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Tinnitus is abnormal noise perceived in one or both ears or in the head. Tinnitus (pronounced either “TIN-uh-tus” or “tin-NY-tus”) may be intermittent, or it might appear as a constant or continuous sound. It can be experienced as a ringing, hissing, whistling, buzzing, or clicking sound and can vary in pitch from a low roar to a high squeal.


Coping With Tinnitus

Strategies, Tips, Tools and Techniques Tinnitus, the medical term for the perception of non-existent noise, often described as ringing in the ear, is a common symptom among vestibular patients and a difficult one to address.


VeDA Ambassadors

An ambassador is an enthusiastic and dedicated vestibular patient or professional, or the family member of a vestibular patient, who is interested in sharing his or her time and expertise to help elevate awareness for vestibular disorders. As an ambassador you are passionate about our cause and committed to keeping abreast of new, relevant issues that may impact the vestibular community.


Causes of Dizziness

Dizziness, vertigo and disequilibrium are common symptoms reported by adults during visits to their doctors. They are all symptoms that can result from a peripheral vestibular disorder (a dysfunction of the balance organs of the inner ear) or central vestibular disorder (a dysfunction of one or more parts of the central nervous system that help process balance and spatial information). Although these three symptoms can be linked by a common cause, they have different meanings, and describing them accurately can mean the difference between a successful diagnosis and one that is missed.


Vision & Hearing

Our vision tells us where we are in space and plays an important role in helping us maintain our balance. When our eyes are not functioning correctly and/or are not working together, vestibular symptoms can arise.

Some vestibular disorders may result in hearing problems, such as hearing loss, tinnitus (the perception of a constant ringing or other sound) and hyperacusis (sensitivity to sound).

Managing vision and hearing problems appropriately is part of an effective vestibular treatment plan.


Über Vestibularisstörung

Übersetzt von Firat Kesgin WAS IST EINE VESTIBULÄRE STÖRUNG? Zum vestibulären System gehören die Teile des Innenohrs und Gehirns, welche die Informationen, die an der Gleichgewichtskontrolle und den Augenbewegungen involviert sind, verarbeiten. Wenn eine Erkrankung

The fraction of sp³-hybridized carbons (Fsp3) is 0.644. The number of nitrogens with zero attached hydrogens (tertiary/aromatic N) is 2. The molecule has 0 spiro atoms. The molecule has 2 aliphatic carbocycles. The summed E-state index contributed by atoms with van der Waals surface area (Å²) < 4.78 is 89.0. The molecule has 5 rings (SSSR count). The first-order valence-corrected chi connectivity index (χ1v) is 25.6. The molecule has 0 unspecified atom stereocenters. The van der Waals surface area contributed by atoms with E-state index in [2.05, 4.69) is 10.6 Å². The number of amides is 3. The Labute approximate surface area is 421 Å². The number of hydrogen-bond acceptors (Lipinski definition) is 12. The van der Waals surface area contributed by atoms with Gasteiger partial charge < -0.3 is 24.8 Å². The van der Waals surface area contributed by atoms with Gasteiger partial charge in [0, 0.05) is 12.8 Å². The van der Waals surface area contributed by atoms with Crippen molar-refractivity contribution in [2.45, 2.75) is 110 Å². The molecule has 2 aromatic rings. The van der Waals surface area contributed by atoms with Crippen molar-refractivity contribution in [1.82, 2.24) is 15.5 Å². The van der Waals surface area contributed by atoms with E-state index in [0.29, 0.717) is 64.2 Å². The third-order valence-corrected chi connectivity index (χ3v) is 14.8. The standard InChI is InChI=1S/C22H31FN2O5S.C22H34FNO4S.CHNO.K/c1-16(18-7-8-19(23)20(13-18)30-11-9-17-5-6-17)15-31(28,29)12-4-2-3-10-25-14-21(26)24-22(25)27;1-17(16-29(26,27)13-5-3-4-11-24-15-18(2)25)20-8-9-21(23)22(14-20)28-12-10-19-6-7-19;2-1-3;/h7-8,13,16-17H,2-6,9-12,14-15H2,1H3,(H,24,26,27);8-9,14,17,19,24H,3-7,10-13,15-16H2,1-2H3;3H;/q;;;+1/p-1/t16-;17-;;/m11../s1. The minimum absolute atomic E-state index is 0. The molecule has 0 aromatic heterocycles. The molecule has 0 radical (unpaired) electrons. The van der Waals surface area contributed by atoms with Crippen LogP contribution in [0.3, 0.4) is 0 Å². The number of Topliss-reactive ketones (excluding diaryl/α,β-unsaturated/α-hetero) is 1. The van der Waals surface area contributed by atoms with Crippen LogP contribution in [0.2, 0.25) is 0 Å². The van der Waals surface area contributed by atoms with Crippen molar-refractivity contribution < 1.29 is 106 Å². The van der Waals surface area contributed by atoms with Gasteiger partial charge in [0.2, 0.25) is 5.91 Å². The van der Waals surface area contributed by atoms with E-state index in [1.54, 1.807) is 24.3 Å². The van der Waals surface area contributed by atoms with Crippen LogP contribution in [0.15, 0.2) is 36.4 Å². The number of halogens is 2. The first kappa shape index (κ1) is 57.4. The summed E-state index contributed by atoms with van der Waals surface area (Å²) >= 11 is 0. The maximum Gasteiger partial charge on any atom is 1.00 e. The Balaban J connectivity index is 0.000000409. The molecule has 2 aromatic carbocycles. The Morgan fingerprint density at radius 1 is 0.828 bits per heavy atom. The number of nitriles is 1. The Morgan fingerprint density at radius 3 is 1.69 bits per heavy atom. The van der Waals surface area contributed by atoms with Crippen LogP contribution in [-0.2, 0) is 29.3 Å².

Can CBD Help Vestibular Disorders?

People who suffer from inner ear and brain balance disorders are desperate for both accurate diagnoses and relief from symptoms. Because many vestibular disorders have no known cure, many patients seek alternative treatments that may


Natural Supplements for Vestibular Disorders

Patients with vestibular disorders may choose to incorporate supplements into their treatment plan, either to support their prescription medications or as non-pharmaceutical alternatives that can help reduce their symptoms and improve their overall wellness. Many


Step 4: Coping

Vestibular disorders come with a host of concurrent symptoms, including physical and emotional fatigue, brain fog, and nausea. A holistic healthcare plan addresses all these issues.

Learn more about how to deal with the cognitive and emotional impacts of vestibular disorders, as well as secondary symptoms like nausea and tinnitus. Develop strategies to deal with stress and fatigue, and learn to adapt your diet to avoid triggers.


Migraña Vestibular

La migraña es uno de los trastornos crónicos más debilitantes en los Estados Unidos. Es casi tan frecuente como la hipertensión (presión arterial alta) y es más común que el asma y la diabetes mellitus.


La enfermedad de Ménière

En 1861, el médico francés Prosper Ménière teorizó que los ataques de vértigo, zumbidos en los oídos (tinnitus) y pérdida de audición provenían del oído interno y no del cerebro, como se creía generalmente en


Secondary Endolymphatic Hydrops (SEH)

Endolymphatic hydrops is a disorder of the inner ear and can affect the endolymphatic fluid of the cochlea, the vestibular apparatus, or both. Although its underlying cause and natural history are unknown, it is believed to result from abnormalities in the quantity, composition, and/or pressure of the endolymph (the fluid within the endolymphatic sac, a compartment of the inner ear).

In a normal inner ear, the endolymph is main­tained at a constant volume and with specific concentrations of sodium, potassium, chloride, and other electrolytes. This fluid bathes the sensory cells of the inner ear and allows them to function normally. In an inner ear affected by hydrops, these fluid-system controls are believed to be lost or damaged. This may cause the volume and concentration of the endolymph to fluctuate in response to changes in the body’s circulatory fluids and electrolytes.